Picks and Pans Review: Blues for Coltrane

updated 01/09/1989 AT 01:00 AM EST

originally published 01/09/1989 AT 01:00 AM EST

A Tribute to John Coltrane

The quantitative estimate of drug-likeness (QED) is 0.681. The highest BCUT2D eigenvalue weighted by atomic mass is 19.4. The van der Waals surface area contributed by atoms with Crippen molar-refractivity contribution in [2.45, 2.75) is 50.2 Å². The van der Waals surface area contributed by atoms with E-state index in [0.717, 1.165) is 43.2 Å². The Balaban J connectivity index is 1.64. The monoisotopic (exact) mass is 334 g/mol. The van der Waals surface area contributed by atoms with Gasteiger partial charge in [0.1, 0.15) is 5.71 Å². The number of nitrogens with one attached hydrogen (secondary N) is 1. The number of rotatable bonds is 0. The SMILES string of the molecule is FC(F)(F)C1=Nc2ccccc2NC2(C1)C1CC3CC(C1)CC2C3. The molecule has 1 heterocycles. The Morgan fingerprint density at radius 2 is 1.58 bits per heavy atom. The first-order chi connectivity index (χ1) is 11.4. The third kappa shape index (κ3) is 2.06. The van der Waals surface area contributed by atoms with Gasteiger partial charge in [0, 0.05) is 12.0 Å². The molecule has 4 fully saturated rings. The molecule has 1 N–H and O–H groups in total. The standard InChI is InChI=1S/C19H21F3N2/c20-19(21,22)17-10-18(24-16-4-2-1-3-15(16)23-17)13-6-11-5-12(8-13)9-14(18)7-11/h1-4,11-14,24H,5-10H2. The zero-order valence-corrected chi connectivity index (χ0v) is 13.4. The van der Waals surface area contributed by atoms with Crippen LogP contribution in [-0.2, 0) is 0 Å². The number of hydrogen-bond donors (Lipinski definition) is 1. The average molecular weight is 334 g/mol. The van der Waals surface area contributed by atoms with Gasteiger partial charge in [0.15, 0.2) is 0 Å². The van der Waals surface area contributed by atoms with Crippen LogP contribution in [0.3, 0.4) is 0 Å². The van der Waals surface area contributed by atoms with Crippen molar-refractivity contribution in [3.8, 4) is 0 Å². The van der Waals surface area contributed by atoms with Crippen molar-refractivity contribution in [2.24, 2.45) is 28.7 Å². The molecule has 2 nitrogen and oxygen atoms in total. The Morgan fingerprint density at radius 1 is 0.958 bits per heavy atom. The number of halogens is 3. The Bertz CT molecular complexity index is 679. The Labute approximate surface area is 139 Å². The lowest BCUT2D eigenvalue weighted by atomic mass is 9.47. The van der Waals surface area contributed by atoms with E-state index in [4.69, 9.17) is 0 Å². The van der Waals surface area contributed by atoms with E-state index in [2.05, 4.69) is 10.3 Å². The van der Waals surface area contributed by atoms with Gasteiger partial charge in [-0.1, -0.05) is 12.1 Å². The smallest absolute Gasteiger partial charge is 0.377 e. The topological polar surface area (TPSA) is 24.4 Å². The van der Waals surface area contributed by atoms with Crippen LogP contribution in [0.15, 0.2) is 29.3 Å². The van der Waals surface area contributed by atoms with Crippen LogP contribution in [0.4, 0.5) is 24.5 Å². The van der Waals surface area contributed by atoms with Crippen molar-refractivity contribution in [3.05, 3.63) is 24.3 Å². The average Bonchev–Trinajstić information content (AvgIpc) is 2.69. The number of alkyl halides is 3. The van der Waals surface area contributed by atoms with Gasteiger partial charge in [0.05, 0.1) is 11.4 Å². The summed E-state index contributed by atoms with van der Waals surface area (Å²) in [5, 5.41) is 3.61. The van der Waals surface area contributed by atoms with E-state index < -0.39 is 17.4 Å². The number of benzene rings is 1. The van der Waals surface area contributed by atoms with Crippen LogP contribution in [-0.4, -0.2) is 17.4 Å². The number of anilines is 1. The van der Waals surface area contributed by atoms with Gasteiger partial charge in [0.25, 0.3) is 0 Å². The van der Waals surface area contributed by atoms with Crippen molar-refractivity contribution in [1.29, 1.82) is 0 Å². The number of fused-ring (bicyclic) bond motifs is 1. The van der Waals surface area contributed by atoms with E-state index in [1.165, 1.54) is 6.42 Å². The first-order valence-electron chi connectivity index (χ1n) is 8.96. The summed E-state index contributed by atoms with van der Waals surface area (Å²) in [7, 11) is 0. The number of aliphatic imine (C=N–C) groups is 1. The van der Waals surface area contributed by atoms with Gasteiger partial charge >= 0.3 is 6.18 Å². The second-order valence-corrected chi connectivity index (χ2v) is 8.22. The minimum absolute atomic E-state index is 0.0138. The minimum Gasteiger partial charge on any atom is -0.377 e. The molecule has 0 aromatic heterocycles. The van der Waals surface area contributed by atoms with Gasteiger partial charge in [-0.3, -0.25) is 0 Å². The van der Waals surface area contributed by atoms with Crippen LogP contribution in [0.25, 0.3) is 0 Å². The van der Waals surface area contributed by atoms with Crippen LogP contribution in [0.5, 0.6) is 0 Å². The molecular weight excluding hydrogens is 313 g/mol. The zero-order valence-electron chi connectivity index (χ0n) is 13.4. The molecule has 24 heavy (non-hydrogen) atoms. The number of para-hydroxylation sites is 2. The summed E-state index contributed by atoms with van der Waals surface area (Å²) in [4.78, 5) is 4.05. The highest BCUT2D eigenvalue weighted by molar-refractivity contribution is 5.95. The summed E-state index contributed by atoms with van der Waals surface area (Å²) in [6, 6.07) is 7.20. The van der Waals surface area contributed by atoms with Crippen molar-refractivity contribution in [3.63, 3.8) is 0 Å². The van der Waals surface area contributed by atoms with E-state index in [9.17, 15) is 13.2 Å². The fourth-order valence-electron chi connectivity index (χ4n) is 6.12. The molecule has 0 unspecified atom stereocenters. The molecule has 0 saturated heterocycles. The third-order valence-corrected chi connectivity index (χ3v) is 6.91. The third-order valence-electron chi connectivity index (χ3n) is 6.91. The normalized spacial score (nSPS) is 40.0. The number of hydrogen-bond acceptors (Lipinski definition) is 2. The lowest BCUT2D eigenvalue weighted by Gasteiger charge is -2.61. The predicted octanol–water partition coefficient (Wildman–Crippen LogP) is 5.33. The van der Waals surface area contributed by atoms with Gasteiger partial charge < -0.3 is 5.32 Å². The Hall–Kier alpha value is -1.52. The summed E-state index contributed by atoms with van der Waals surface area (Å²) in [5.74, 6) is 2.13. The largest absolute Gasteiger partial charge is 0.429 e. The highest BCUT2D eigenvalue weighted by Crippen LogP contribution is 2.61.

Jazz, John Coltrane said, was a means of getting closer to God. Whether lightly riding a blue note in a traditional ballad or leaping between extreme registers on his saxophone in the midst of a free-jazz fire storm, he looked heavenward for inspiration. This album, released two decades after Coltrane's death at age 40 of a liver ailment, testifies to the durability of his vision. Two of Coitrane's closest disciples—tenor saxophonist Pharoah Sanders and pianist McCoy Tyner—join with drummer and sometime Coltrane collaborator Roy Haynes and bass player Cecil McBee to conjure up the master's mercurial spirit, reprising such examples of his work as the haunting ballad Naima and the gospel-tinged The Promise. But as Coltrane himself would no doubt have preferred, much of the material for this session is new. Bluesin' for John C., a Tyner composition that grew out of a studio improvisation, sets a loose and joyous tone reminiscent of a revival meeting. David Murray, a young tenor player with a fat tone like Sonny Rollins and a honking tremolo like Albert Ayler, contributes two compositions that are aggressively forward-looking. In The Last of the Hipmen, Murray and Tyner engage in a hard-driving rhythmic interplay suggested but never fully explored in Coitrane's groups. And in Trane (available only on the CD version), Sanders and Murray shake the rafters with a theme from Coitrane's The Father and the Son and the Holy Ghost in a rapturous free-for-all. Though it falls short of the revelatory brilliance of Coitrane's own recordings, this album is confirmation that there are still jazzmen brave enough to continue his quest. (Impulse!)

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